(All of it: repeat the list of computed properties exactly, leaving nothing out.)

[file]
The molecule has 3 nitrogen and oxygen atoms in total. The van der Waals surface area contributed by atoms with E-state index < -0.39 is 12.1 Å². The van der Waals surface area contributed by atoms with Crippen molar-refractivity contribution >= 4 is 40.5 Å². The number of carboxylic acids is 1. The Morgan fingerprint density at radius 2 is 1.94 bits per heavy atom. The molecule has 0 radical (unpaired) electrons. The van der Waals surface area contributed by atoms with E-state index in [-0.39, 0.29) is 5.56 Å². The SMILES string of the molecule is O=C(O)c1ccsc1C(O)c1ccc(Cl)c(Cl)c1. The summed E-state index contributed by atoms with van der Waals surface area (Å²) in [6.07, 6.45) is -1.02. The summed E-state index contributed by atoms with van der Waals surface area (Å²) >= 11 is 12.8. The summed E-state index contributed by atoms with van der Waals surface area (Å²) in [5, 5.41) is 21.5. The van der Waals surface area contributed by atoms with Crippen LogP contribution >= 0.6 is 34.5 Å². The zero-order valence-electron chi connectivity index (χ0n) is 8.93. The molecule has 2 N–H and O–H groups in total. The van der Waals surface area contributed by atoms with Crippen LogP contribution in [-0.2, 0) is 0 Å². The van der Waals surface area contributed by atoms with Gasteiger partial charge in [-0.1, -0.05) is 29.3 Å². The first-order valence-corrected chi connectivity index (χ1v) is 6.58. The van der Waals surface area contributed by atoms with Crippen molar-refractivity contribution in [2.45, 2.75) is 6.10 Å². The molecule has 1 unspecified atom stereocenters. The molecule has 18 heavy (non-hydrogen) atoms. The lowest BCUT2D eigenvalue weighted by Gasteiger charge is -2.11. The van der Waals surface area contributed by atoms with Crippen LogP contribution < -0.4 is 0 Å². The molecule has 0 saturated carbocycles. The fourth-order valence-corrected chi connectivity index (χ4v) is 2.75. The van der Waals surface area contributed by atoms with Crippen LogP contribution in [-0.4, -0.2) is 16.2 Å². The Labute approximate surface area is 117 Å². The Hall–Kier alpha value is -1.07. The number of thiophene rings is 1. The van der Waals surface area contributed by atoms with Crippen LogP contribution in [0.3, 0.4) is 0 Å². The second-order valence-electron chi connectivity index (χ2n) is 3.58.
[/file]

The molecule has 3 nitrogen and oxygen atoms in total. The van der Waals surface area contributed by atoms with E-state index < -0.39 is 12.1 Å². The van der Waals surface area contributed by atoms with Crippen molar-refractivity contribution >= 4 is 40.5 Å². The number of carboxylic acids is 1. The Morgan fingerprint density at radius 2 is 1.94 bits per heavy atom. The molecule has 0 radical (unpaired) electrons. The van der Waals surface area contributed by atoms with E-state index in [-0.39, 0.29) is 5.56 Å². The SMILES string of the molecule is O=C(O)c1ccsc1C(O)c1ccc(Cl)c(Cl)c1. The summed E-state index contributed by atoms with van der Waals surface area (Å²) in [6.07, 6.45) is -1.02. The summed E-state index contributed by atoms with van der Waals surface area (Å²) >= 11 is 12.8. The summed E-state index contributed by atoms with van der Waals surface area (Å²) in [5, 5.41) is 21.5. The van der Waals surface area contributed by atoms with Crippen LogP contribution >= 0.6 is 34.5 Å². The zero-order valence-electron chi connectivity index (χ0n) is 8.93. The molecule has 2 N–H and O–H groups in total. The van der Waals surface area contributed by atoms with Crippen LogP contribution in [-0.2, 0) is 0 Å². The van der Waals surface area contributed by atoms with Gasteiger partial charge in [-0.1, -0.05) is 29.3 Å². The first-order valence-corrected chi connectivity index (χ1v) is 6.58. The van der Waals surface area contributed by atoms with Crippen molar-refractivity contribution in [2.45, 2.75) is 6.10 Å². The molecule has 1 unspecified atom stereocenters. The molecule has 18 heavy (non-hydrogen) atoms. The lowest BCUT2D eigenvalue weighted by Gasteiger charge is -2.11. The van der Waals surface area contributed by atoms with Crippen LogP contribution < -0.4 is 0 Å². The molecule has 0 saturated carbocycles. The fourth-order valence-corrected chi connectivity index (χ4v) is 2.75. The van der Waals surface area contributed by atoms with Crippen LogP contribution in [-0.4, -0.2) is 16.2 Å². The Labute approximate surface area is 117 Å². The Hall–Kier alpha value is -1.07. The number of thiophene rings is 1. The van der Waals surface area contributed by atoms with Crippen LogP contribution in [0.3, 0.4) is 0 Å². The second-order valence-electron chi connectivity index (χ2n) is 3.58.